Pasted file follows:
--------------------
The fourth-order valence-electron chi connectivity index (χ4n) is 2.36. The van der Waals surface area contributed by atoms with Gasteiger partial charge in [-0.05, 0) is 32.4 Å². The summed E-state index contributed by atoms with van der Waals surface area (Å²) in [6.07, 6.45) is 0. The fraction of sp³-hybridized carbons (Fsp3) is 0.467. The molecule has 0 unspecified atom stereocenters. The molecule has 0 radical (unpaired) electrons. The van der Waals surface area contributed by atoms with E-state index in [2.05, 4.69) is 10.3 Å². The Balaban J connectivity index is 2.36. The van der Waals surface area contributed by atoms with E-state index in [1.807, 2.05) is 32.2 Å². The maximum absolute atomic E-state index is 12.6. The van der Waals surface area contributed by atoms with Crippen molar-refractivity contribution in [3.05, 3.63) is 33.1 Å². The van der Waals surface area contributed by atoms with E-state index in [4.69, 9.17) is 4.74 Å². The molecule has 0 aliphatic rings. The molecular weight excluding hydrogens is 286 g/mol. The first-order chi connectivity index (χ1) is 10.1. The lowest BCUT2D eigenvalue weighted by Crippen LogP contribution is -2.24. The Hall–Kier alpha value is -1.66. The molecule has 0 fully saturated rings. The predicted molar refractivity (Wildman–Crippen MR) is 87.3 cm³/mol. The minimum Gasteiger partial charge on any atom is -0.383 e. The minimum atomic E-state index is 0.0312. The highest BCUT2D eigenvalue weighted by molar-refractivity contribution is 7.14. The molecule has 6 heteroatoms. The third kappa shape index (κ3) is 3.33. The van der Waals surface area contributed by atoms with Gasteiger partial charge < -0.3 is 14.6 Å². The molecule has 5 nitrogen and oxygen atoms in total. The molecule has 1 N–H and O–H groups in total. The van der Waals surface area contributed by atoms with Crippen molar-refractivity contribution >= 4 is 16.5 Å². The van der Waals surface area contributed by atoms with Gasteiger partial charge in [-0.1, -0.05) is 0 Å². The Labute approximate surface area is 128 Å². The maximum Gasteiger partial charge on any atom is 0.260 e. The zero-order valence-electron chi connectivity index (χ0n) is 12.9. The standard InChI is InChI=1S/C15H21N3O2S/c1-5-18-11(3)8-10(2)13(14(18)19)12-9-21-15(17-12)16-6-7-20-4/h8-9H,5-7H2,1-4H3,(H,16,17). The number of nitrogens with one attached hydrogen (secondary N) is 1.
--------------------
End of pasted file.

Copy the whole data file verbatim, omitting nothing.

The fourth-order valence-electron chi connectivity index (χ4n) is 2.36. The van der Waals surface area contributed by atoms with Gasteiger partial charge in [-0.05, 0) is 32.4 Å². The summed E-state index contributed by atoms with van der Waals surface area (Å²) in [6.07, 6.45) is 0. The fraction of sp³-hybridized carbons (Fsp3) is 0.467. The molecule has 0 unspecified atom stereocenters. The molecule has 0 radical (unpaired) electrons. The van der Waals surface area contributed by atoms with E-state index in [2.05, 4.69) is 10.3 Å². The Balaban J connectivity index is 2.36. The van der Waals surface area contributed by atoms with E-state index in [1.807, 2.05) is 32.2 Å². The maximum absolute atomic E-state index is 12.6. The van der Waals surface area contributed by atoms with Crippen molar-refractivity contribution in [3.05, 3.63) is 33.1 Å². The van der Waals surface area contributed by atoms with E-state index in [4.69, 9.17) is 4.74 Å². The molecule has 0 aliphatic rings. The molecular weight excluding hydrogens is 286 g/mol. The first-order chi connectivity index (χ1) is 10.1. The lowest BCUT2D eigenvalue weighted by Crippen LogP contribution is -2.24. The Hall–Kier alpha value is -1.66. The molecule has 0 fully saturated rings. The predicted molar refractivity (Wildman–Crippen MR) is 87.3 cm³/mol. The minimum Gasteiger partial charge on any atom is -0.383 e. The minimum atomic E-state index is 0.0312. The highest BCUT2D eigenvalue weighted by molar-refractivity contribution is 7.14. The molecule has 6 heteroatoms. The third kappa shape index (κ3) is 3.33. The van der Waals surface area contributed by atoms with Gasteiger partial charge < -0.3 is 14.6 Å². The molecule has 5 nitrogen and oxygen atoms in total. The molecule has 1 N–H and O–H groups in total. The van der Waals surface area contributed by atoms with Crippen molar-refractivity contribution >= 4 is 16.5 Å². The van der Waals surface area contributed by atoms with Gasteiger partial charge in [-0.1, -0.05) is 0 Å². The Labute approximate surface area is 128 Å². The maximum Gasteiger partial charge on any atom is 0.260 e. The zero-order valence-electron chi connectivity index (χ0n) is 12.9. The standard InChI is InChI=1S/C15H21N3O2S/c1-5-18-11(3)8-10(2)13(14(18)19)12-9-21-15(17-12)16-6-7-20-4/h8-9H,5-7H2,1-4H3,(H,16,17). The number of nitrogens with one attached hydrogen (secondary N) is 1.